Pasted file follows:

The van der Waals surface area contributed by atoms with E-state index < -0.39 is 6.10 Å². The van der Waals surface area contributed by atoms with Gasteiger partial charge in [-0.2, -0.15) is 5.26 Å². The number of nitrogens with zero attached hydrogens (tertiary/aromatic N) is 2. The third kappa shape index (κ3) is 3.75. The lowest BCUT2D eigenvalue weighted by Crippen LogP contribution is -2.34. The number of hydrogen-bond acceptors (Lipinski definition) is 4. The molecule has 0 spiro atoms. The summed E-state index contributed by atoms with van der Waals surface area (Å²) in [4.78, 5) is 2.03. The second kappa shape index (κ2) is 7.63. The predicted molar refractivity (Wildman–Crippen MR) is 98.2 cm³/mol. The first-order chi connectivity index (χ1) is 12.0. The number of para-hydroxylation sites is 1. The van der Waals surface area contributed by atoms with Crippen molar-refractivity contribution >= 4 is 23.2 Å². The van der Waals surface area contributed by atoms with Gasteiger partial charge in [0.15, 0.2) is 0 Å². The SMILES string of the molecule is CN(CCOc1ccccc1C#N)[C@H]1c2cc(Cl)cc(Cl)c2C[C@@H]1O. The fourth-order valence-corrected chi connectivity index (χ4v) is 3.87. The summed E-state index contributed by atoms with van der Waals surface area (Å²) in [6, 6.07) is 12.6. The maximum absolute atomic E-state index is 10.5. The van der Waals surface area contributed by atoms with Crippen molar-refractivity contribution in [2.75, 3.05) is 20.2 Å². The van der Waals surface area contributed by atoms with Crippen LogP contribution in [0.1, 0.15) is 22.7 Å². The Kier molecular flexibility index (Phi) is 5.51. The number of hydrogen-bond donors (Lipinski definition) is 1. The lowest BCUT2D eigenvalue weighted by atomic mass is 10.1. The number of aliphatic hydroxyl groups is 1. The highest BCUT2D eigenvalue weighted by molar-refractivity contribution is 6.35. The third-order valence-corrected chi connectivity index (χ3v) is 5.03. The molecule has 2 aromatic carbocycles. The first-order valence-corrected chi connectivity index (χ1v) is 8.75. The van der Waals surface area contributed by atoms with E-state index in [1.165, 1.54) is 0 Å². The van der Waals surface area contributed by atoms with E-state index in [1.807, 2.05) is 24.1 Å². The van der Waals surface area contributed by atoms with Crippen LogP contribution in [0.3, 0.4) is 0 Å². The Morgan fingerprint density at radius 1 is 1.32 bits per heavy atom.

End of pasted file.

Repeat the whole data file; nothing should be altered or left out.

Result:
The van der Waals surface area contributed by atoms with E-state index < -0.39 is 6.10 Å². The van der Waals surface area contributed by atoms with Gasteiger partial charge in [-0.2, -0.15) is 5.26 Å². The number of nitrogens with zero attached hydrogens (tertiary/aromatic N) is 2. The third kappa shape index (κ3) is 3.75. The lowest BCUT2D eigenvalue weighted by Crippen LogP contribution is -2.34. The number of hydrogen-bond acceptors (Lipinski definition) is 4. The molecule has 0 spiro atoms. The summed E-state index contributed by atoms with van der Waals surface area (Å²) in [4.78, 5) is 2.03. The second kappa shape index (κ2) is 7.63. The predicted molar refractivity (Wildman–Crippen MR) is 98.2 cm³/mol. The first-order chi connectivity index (χ1) is 12.0. The number of para-hydroxylation sites is 1. The van der Waals surface area contributed by atoms with Crippen molar-refractivity contribution >= 4 is 23.2 Å². The van der Waals surface area contributed by atoms with Gasteiger partial charge in [0.15, 0.2) is 0 Å². The SMILES string of the molecule is CN(CCOc1ccccc1C#N)[C@H]1c2cc(Cl)cc(Cl)c2C[C@@H]1O. The fourth-order valence-corrected chi connectivity index (χ4v) is 3.87. The summed E-state index contributed by atoms with van der Waals surface area (Å²) in [6, 6.07) is 12.6. The maximum absolute atomic E-state index is 10.5. The van der Waals surface area contributed by atoms with Crippen molar-refractivity contribution in [2.75, 3.05) is 20.2 Å². The van der Waals surface area contributed by atoms with Crippen LogP contribution in [0.1, 0.15) is 22.7 Å². The Kier molecular flexibility index (Phi) is 5.51. The number of hydrogen-bond donors (Lipinski definition) is 1. The lowest BCUT2D eigenvalue weighted by atomic mass is 10.1. The number of aliphatic hydroxyl groups is 1. The highest BCUT2D eigenvalue weighted by molar-refractivity contribution is 6.35. The third-order valence-corrected chi connectivity index (χ3v) is 5.03. The molecule has 2 aromatic carbocycles. The first-order valence-corrected chi connectivity index (χ1v) is 8.75. The van der Waals surface area contributed by atoms with E-state index in [1.165, 1.54) is 0 Å². The van der Waals surface area contributed by atoms with E-state index in [1.807, 2.05) is 24.1 Å². The van der Waals surface area contributed by atoms with Crippen LogP contribution in [0.3, 0.4) is 0 Å². The Morgan fingerprint density at radius 1 is 1.32 bits per heavy atom.